In this paper, I discuss an area of inquiry and policy action where sociologists could play a prominent role: the promotion of industrial districts for regional economic development. Because industrial districts have gained prominence among regional planners and industrial strategists, sometimes even to the point where they are considered a canonical model for economic development, they require a careful assessment of their potentials and limitations. Careful scrutiny is all the more necessary because of the tendency of policy practitioners, aided by economic development consultants, to overgeneralize the district approach and to apply it in a paradigmatic and context-independent fashion, despite occasional admonitions from sociologists that institutional solutions for industrial districts are highly place-specific and that the existing set of clearly successful districts is quite limited (Masi, 1991; Zeitlin, 1992; Amin and Thrift, 1994). This policy view is unfortunate for it can lead to serious distortions in the application of what may in fact be an effective model of regional economic development, albeit only under specific circumstances, which are yet to be explored systematically.

The rest of this article is only available to active members of Questia

Sign up now for a free, 1-day trial and receive full access to:

  • Questia's entire collection
  • Automatic bibliography creation
  • More helpful research tools like notes, citations, and highlights
  • Ad-free environment

Already a member? Log in now.

Notes for this article

Add a new note
If you are trying to select text to create highlights or citations, remember that you must now click or tap on the first word, and then click or tap on the last word.
Loading One moment ...
Project items
Notes
Cite this article

Cited article

Style
Citations are available only to our active members.
Sign up now to cite pages or passages in MLA, APA and Chicago citation styles.

Cited article

Sociology and Economic Development Policy: The Case of Industrial District Promotion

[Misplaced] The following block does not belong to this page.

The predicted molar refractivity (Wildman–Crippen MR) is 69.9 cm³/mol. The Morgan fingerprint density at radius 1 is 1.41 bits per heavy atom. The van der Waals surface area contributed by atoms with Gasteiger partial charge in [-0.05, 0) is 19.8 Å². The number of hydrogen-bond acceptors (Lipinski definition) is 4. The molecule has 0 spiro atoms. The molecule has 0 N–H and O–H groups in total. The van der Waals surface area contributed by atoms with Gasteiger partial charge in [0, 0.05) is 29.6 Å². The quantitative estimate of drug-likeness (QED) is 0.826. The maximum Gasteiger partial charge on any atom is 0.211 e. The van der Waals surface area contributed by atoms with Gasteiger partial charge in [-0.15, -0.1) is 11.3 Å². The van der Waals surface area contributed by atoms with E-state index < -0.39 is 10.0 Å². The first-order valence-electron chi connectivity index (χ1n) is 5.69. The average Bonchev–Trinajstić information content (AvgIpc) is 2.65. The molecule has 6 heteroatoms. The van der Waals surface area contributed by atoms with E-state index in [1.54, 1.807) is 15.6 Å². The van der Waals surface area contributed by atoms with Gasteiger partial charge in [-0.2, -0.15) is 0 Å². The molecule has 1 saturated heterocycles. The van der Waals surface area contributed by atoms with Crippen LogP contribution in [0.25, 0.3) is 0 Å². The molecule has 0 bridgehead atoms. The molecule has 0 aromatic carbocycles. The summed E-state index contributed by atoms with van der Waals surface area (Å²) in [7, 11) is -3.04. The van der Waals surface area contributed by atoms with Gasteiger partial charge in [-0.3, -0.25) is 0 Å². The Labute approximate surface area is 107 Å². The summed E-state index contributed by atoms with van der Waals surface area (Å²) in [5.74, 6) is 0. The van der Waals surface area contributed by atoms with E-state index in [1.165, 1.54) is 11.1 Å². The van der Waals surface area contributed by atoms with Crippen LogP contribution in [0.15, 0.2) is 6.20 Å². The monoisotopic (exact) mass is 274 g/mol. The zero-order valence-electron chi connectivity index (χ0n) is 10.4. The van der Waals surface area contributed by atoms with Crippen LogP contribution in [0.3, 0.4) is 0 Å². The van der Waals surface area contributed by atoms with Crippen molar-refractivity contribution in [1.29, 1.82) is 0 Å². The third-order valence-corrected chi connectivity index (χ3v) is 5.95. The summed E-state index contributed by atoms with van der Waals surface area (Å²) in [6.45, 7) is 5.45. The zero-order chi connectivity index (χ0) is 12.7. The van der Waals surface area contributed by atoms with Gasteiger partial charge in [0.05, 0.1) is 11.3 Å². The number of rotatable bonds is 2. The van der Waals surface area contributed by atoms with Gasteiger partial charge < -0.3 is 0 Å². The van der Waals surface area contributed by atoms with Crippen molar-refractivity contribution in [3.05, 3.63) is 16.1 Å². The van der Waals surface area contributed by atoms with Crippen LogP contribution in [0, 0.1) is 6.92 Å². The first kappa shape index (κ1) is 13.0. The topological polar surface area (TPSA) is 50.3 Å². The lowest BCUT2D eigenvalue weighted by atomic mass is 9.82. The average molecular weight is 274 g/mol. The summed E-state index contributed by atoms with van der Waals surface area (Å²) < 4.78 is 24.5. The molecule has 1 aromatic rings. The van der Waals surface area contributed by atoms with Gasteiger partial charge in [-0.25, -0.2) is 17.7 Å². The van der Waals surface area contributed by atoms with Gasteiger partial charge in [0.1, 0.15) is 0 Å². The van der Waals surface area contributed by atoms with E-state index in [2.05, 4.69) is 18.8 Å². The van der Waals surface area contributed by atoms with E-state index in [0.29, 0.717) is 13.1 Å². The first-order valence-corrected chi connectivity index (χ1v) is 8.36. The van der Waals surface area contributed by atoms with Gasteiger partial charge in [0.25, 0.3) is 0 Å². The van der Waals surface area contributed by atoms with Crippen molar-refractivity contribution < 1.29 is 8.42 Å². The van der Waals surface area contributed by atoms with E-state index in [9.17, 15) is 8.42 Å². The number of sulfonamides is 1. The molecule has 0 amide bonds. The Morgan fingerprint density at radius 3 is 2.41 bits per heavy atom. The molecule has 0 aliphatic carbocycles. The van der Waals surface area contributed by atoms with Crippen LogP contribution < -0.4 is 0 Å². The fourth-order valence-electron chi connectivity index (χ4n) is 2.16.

Settings

Settings

Typeface
Text size Smaller Larger
Search within

Search within this article

Look up

Look up a word

  • Dictionary
  • Thesaurus
Please submit a word or phrase above.
Print this page

Print this page

Why can't I print more than one page at a time?

While we understand printed pages are helpful to our users, this limitation is necessary to help protect our publishers' copyrighted material and prevent its unlawful distribution. We are sorry for any inconvenience.
Full screen

matching results for page

Cited passage

Style
Citations are available only to our active members.
Sign up now to cite pages or passages in MLA, APA and Chicago citation styles.

Cited passage

Welcome to the new Questia Reader

The Questia Reader has been updated to provide you with an even better online reading experience.  It is now 100% Responsive, which means you can read our books and articles on any sized device you wish.  All of your favorite tools like notes, highlights, and citations are still here, but the way you select text has been updated to be easier to use, especially on touchscreen devices.  Here's how:

1. Click or tap the first word you want to select.
2. Click or tap the last word you want to select.

OK, got it!

Thanks for trying Questia!

Please continue trying out our research tools, but please note, full functionality is available only to our active members.

Your work will be lost once you leave this Web page.

For full access in an ad-free environment, sign up now for a FREE, 1-day trial.

Already a member? Log in now.

Are you sure you want to delete this highlight?